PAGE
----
Cynthia Thomas once thought that she had solved the most confounding mystery of her life – why her late husband, a respected career diplomat, was abruptly fired by the State Department in 1969. His dismissal plunged her husband, Charles, into a severe depression and, she was certain, led him to kill himself two years later at age 48.

Thomas, who went on to her own diplomatic career and who died March 13 at age 82, said the images and sounds of the suicide never left her thoughts, at least not for a long time.

On April 12, 1971, her husband shot himself in the second-floor bathroom of the couple’s rented home in Washington. Thomas, downstairs, thought at first that the boiler had exploded.

His dismissal by the State Department – he had been “selected out,” in the agency’s Orwellian language of the era – shattered Charles Thomas, his widow said.

He was orphaned as a boy in Texas and raised by a sister in Fort Wayne, Indiana, before joining the Navy and flying fighter planes in World War II. Despite his more hardscrabble roots, the 6-foot, preppily handsome Charles Thomas moved easily among the blue-blooded Ivy Leaguers at the State Department during his postings across Africa and Latin America. For 18 years, he had received glowing evaluations.

“It was nonsensical,” Thomas once said of his dismissal. “Charles was the best sort of American diplomat.” But they discovered they had almost no means of appeal. The department then had a strict up-or-out promotion policy for diplomats – either you were promoted, or you were “selected out.”

Charles Thomas found it difficult to launch a new career, his wife said, in part because he insisted on telling potential employers that he had been dismissed by the State Department short of a pension. To pay the bills, Thomas occasionally catered neighbors’ parties, and Charles Thomas would deliver the food. The day he died, three more job-rejection letters had arrived in the mail.

LOBBYING CAMPAIGN

His death left Thomas nearly penniless and raising two young children alone. She had a single physical asset of value – a beaten-up 1966 Plymouth sedan worth $500 – and $15,000 in debts, including $744.02 for her husband’s burial.

But she was also left with a mission, she said. Within weeks of her husband’s death, she mounted a one-woman lobbying campaign on Capitol Hill for an explanation of why his career had been derailed – what had put him on the path to ending his life.

With the help of outraged lawmakers, she got an answer. A State Department investigation in the mid-1970s showed he was dismissed because of a clerical mistake – the misfiling of his personnel records, including an especially flattering review from his final foreign posting at the U.S. Embassy in Mexico. That evaluation described him as “one of the most valuable officers” in the diplomatic corps.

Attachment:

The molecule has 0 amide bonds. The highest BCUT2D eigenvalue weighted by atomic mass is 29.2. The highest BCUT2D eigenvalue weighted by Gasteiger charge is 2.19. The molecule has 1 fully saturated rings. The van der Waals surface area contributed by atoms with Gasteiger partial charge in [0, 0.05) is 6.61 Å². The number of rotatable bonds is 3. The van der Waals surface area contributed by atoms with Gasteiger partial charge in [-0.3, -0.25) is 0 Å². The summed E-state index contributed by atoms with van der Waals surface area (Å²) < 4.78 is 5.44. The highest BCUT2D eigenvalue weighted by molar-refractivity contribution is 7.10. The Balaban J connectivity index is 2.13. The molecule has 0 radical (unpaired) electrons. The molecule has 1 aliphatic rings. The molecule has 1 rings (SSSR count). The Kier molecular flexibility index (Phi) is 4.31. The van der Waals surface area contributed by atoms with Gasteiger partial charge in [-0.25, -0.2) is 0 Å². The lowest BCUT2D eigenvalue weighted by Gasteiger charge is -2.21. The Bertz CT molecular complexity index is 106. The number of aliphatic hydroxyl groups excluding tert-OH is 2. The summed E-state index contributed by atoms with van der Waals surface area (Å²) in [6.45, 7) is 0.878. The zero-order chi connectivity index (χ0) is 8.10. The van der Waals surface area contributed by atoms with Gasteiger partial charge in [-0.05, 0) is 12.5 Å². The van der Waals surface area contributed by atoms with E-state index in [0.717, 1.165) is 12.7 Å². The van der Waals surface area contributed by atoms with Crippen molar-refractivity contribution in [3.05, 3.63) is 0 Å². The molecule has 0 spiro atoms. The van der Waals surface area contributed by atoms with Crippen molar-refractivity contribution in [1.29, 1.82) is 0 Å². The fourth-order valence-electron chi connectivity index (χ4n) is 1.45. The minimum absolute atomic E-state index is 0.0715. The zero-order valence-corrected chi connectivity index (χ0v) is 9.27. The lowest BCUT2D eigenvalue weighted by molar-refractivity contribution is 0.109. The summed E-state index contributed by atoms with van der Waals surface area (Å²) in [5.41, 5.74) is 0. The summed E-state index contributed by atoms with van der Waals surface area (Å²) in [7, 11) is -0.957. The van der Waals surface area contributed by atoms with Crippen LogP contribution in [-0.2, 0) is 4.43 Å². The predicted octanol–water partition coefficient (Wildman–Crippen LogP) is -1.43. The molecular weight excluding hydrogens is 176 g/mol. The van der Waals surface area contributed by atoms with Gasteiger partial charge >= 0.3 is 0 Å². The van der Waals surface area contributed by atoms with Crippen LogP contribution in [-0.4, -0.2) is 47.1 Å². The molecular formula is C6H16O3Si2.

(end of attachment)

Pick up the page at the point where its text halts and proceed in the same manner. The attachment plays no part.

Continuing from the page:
A federal lawsuit filed on behalf of the family – and pressure from Congress and Charles Thomas’ former colleagues – forced the department to overhaul its error-plagued promotions system. A grievance board was established that allowed department employees to appeal the rulings of promotions boards. A set of other formal worker protections was put in place.

In 1975, Thomas received a formal letter of apology from President Gerald Ford: “I can only hope that the measures which came about as a result of this tragedy will prevent reoccurrences of this kind in the future.”

But the mysteries would never end for Thomas.

UNWELCOME QUESTIONS

Declassified government files released in the 1990s suggested to her and her family – and to some historians and researchers who have studied the case – that her husband’s career was ended to stop him from continuing to raise unwelcome questions inside the government about the 1963 assassination of President John F. Kennedy: specifically, about whether the assassin Lee Harvey Oswald had accomplices in Mexico, where Charles Thomas was posted from 1964 to 1967. The misfiling of his personnel records, his family suspected, may have been intentional.

In recent years, Thomas, who retired from the State Department in 1993, readily conceded that the idea of a connection between her husband’s dismissal and unanswered questions about Kennedy’s murder might sound “crazy.” She dreaded being branded an assassination conspiracy theorist.